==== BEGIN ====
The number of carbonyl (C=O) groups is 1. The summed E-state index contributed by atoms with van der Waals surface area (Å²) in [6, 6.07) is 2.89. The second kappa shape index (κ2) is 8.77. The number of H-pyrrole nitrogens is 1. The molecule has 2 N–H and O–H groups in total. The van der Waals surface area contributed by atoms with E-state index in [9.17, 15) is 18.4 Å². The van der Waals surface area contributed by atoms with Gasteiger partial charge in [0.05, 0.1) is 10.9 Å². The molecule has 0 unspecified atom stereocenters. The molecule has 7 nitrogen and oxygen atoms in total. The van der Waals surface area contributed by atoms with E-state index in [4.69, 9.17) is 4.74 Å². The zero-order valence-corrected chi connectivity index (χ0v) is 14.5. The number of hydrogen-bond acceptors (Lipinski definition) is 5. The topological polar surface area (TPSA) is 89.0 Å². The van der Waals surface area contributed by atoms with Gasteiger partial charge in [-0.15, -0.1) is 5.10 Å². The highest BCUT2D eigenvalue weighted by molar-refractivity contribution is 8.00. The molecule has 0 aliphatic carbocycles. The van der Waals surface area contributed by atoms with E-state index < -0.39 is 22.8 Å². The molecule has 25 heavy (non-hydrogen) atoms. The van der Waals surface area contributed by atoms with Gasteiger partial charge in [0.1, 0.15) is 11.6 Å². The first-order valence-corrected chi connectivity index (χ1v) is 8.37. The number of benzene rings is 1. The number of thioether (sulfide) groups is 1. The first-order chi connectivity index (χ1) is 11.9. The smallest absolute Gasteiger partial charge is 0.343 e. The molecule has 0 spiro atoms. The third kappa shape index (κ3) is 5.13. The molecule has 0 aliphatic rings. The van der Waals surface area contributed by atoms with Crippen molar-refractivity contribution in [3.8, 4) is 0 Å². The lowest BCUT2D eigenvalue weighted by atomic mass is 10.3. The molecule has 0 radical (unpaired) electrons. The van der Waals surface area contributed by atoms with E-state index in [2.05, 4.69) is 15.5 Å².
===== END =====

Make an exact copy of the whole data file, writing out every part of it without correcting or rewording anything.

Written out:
The number of carbonyl (C=O) groups is 1. The summed E-state index contributed by atoms with van der Waals surface area (Å²) in [6, 6.07) is 2.89. The second kappa shape index (κ2) is 8.77. The number of H-pyrrole nitrogens is 1. The molecule has 2 N–H and O–H groups in total. The van der Waals surface area contributed by atoms with E-state index in [9.17, 15) is 18.4 Å². The van der Waals surface area contributed by atoms with Gasteiger partial charge in [0.05, 0.1) is 10.9 Å². The molecule has 0 unspecified atom stereocenters. The molecule has 7 nitrogen and oxygen atoms in total. The van der Waals surface area contributed by atoms with E-state index in [4.69, 9.17) is 4.74 Å². The zero-order valence-corrected chi connectivity index (χ0v) is 14.5. The number of hydrogen-bond acceptors (Lipinski definition) is 5. The topological polar surface area (TPSA) is 89.0 Å². The van der Waals surface area contributed by atoms with Gasteiger partial charge in [-0.15, -0.1) is 5.10 Å². The highest BCUT2D eigenvalue weighted by molar-refractivity contribution is 8.00. The molecule has 0 aliphatic carbocycles. The van der Waals surface area contributed by atoms with E-state index < -0.39 is 22.8 Å². The molecule has 25 heavy (non-hydrogen) atoms. The van der Waals surface area contributed by atoms with Gasteiger partial charge in [0.1, 0.15) is 11.6 Å². The first-order valence-corrected chi connectivity index (χ1v) is 8.37. The number of benzene rings is 1. The number of thioether (sulfide) groups is 1. The first-order chi connectivity index (χ1) is 11.9. The smallest absolute Gasteiger partial charge is 0.343 e. The molecule has 0 spiro atoms. The third kappa shape index (κ3) is 5.13. The molecule has 0 aliphatic rings. The van der Waals surface area contributed by atoms with Crippen molar-refractivity contribution in [3.8, 4) is 0 Å². The lowest BCUT2D eigenvalue weighted by atomic mass is 10.3. The molecule has 0 radical (unpaired) electrons. The van der Waals surface area contributed by atoms with E-state index in [2.05, 4.69) is 15.5 Å².